1. The 'Shining Bull' image of the head of an auroch, with rays emanating from it, is the first of its kind found in European Palaeolithic iconography. Photogrpahs © N Naudinot. sketches © C Bourdier/Plos One.

The shining bull

An abri (rock shelter) at the Rocher de l'Impératrice near Plougastel-Daoulas in northwest France (2) concealed not only hundreds of 14,000-year-old lithic remains but, among them, the first example of one motif in European Palaeolithic art.

The Rocher is part of a rock formation covered in thick vegetation; it is the tip of a 50m-high cliff, popular with hikers and rock-climbers. It is named Impératrice after the Empress Eugénie, the wife of Napoleon III, who is said to have lost a ring there in 1859.

Archaeologists first became interested in the site in 1987, when a hurricane uprooted a pine-tree to reveal 19th-century ceramic fragments. Michel Le Goffic, who was then in charge of the Finistère's archaeology department, began to explore the area, but the site was on private land and work halted.

Then, 20 years later, Le Goffic showed some of the lithic pieces he had found to Nicolas Naudinot, a lecturer-researcher at the Nice-Côte d'Azur University-CNRS-Cepam, who attributed them to the little-known Early Azilian period. Two years later the land was acquired by the local authorities and the first real excavation, led by Naudinot, began in 2013. His team cleared the rock shelter, which is 10m long, 3m deep, 2m high, and unearthed hundreds of arrowheads and blades. Most of the arrowheads bear impact marks, and the flint blades are worn from being used to cut game meat and bones.



© L Quesnel (CNRS).

n those days, sea-level was 90m lower and the shelter was 50km from the coast, overlooking a vast steppe where aurochs (wild cattle), horses and deer roamed freely.

The most striking discovery was the rock art delicately engraved on schist slabs. First was a 15-cm long tablet bearing a realistic image of an auroch's head emanating rays like an aura, a 'shining bull' (1). This is the first example of this kind of image in European Palaeolithic iconography. More stones with naturalistic engravings of horses and aurochs were found.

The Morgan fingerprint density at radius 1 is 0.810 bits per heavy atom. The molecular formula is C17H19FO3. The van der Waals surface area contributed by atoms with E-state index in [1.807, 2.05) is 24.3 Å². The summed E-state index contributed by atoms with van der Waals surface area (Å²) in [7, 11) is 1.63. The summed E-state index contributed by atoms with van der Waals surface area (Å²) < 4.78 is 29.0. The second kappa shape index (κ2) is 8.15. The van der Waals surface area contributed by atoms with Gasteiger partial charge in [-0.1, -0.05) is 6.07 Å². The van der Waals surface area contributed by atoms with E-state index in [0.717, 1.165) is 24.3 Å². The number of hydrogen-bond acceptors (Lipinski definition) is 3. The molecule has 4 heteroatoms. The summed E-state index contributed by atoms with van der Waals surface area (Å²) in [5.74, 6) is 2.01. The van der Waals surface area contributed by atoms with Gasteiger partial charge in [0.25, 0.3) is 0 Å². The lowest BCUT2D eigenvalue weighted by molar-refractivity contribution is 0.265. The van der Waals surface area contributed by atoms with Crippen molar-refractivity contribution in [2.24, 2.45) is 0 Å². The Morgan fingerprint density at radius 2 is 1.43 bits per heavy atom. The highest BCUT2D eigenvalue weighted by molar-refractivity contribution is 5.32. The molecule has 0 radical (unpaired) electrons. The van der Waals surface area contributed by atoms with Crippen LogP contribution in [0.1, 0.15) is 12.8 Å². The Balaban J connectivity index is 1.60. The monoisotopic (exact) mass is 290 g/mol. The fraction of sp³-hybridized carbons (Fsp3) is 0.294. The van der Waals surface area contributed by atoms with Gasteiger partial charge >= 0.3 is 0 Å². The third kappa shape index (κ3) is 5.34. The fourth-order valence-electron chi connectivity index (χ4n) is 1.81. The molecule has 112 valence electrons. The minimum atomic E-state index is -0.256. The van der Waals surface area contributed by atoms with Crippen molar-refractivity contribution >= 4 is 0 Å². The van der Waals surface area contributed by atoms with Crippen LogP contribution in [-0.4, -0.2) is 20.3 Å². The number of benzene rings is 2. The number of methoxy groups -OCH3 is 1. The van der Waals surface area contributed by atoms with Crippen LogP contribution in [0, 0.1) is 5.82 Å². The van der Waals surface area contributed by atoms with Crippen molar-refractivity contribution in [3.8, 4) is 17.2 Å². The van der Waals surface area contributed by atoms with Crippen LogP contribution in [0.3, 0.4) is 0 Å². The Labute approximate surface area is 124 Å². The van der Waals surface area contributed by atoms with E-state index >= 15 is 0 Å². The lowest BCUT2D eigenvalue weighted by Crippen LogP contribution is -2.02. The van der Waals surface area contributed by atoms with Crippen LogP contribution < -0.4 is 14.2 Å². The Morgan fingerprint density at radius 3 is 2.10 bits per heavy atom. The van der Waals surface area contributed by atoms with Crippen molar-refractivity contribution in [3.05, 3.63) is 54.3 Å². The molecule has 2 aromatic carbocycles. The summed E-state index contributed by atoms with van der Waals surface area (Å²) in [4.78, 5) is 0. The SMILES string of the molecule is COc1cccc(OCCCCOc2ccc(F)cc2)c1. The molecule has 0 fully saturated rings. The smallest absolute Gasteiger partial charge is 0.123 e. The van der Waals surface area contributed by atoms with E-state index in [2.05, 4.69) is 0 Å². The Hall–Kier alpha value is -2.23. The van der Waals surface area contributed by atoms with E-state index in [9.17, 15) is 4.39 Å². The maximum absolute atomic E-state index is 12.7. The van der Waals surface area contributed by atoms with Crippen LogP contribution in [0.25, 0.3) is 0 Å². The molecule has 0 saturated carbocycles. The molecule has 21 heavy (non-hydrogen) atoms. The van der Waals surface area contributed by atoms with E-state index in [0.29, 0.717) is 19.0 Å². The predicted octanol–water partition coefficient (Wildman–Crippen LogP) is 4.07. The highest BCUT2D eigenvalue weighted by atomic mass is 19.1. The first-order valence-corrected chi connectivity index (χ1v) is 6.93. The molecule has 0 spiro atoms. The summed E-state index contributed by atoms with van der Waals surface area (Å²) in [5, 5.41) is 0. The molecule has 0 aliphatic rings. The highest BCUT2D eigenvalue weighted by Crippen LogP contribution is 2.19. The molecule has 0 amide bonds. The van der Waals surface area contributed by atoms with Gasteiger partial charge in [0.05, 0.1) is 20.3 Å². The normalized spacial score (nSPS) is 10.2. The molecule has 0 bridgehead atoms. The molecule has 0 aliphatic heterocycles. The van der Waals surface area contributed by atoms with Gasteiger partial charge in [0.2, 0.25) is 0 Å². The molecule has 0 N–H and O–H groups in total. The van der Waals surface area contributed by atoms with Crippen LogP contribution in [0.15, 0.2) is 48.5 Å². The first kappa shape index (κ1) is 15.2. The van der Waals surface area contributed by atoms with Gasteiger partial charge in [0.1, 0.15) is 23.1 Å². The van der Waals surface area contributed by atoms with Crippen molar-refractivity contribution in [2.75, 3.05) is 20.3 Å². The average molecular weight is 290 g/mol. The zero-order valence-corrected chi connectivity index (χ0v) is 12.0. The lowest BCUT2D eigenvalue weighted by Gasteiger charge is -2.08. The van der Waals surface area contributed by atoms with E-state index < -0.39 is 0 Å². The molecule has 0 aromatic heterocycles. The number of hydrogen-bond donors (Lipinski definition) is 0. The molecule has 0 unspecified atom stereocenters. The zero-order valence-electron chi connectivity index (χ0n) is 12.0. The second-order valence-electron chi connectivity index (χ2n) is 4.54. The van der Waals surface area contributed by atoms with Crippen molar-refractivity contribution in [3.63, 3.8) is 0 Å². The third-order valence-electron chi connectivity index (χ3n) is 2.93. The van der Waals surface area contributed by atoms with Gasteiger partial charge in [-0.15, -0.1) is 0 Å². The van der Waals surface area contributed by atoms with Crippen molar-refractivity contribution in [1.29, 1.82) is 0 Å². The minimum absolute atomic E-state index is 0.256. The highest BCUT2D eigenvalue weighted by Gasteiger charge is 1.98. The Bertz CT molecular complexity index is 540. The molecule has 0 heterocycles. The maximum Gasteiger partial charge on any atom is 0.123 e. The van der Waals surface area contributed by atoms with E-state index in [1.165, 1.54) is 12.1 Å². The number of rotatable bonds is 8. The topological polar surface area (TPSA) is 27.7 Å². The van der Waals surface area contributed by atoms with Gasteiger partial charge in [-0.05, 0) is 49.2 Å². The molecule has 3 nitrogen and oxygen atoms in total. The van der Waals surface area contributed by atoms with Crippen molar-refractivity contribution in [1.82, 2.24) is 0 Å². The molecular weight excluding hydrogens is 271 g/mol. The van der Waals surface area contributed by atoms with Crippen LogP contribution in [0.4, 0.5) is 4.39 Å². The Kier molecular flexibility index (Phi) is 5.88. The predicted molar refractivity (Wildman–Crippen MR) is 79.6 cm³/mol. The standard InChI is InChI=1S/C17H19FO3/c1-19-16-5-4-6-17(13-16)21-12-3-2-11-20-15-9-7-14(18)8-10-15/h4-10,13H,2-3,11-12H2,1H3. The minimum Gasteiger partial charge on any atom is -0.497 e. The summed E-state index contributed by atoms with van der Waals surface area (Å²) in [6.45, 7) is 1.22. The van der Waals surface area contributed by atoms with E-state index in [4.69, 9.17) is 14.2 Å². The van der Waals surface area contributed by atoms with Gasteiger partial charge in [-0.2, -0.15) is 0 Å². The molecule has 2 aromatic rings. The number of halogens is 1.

In all 45 engraved, sometimes charcoaled, fragments bearing animal figures and geometrical motifs were found among about 5000 lithic pieces. Preliminary study show that the development of the Azilian culture in Western Europe was more gradual than had been thought before. The shelter contains tools showing the new stone tool technology that characterised the Azilian, and proof that figurative iconography had not yet been abandoned in favour of more abstract images. The aurochs and horses depicted here are strongly reminiscent of the earlier rock art at Altamira and Lascaux. But the 'shining bull' raises many questions.

This outstanding discovery was kept secret for fear of looting until March 2017, when a paper was published in the American scientific journal Plos One. An exhaustive analysis of the fragments, engraving techniques and pigments used is now underway at the Université Côte d'Azur in Nice.
Nicole Benazeth

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